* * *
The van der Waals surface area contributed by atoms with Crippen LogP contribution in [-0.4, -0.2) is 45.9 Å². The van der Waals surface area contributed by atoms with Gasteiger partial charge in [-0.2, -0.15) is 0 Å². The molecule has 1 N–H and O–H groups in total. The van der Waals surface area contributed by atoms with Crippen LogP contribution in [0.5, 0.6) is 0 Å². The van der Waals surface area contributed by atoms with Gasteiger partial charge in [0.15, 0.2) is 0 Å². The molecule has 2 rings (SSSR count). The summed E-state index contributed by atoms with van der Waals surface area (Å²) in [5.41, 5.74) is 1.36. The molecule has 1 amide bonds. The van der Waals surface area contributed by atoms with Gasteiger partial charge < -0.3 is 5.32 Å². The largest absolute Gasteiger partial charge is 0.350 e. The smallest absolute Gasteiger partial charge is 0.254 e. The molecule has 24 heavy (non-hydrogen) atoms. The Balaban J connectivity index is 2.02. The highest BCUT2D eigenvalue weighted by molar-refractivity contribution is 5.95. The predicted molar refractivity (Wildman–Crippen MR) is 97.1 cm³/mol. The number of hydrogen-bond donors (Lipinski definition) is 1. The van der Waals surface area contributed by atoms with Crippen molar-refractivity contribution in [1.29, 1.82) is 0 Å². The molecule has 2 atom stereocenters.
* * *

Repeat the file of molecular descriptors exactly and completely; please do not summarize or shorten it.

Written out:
The van der Waals surface area contributed by atoms with Crippen LogP contribution in [-0.4, -0.2) is 45.9 Å². The van der Waals surface area contributed by atoms with Gasteiger partial charge in [-0.2, -0.15) is 0 Å². The molecule has 1 N–H and O–H groups in total. The van der Waals surface area contributed by atoms with Crippen LogP contribution in [0.5, 0.6) is 0 Å². The van der Waals surface area contributed by atoms with Gasteiger partial charge in [0.15, 0.2) is 0 Å². The molecule has 2 rings (SSSR count). The summed E-state index contributed by atoms with van der Waals surface area (Å²) in [5.41, 5.74) is 1.36. The molecule has 1 amide bonds. The van der Waals surface area contributed by atoms with Gasteiger partial charge < -0.3 is 5.32 Å². The largest absolute Gasteiger partial charge is 0.350 e. The smallest absolute Gasteiger partial charge is 0.254 e. The molecule has 24 heavy (non-hydrogen) atoms. The Balaban J connectivity index is 2.02. The highest BCUT2D eigenvalue weighted by molar-refractivity contribution is 5.95. The predicted molar refractivity (Wildman–Crippen MR) is 97.1 cm³/mol. The number of hydrogen-bond donors (Lipinski definition) is 1. The van der Waals surface area contributed by atoms with Crippen molar-refractivity contribution in [1.29, 1.82) is 0 Å². The molecule has 2 atom stereocenters.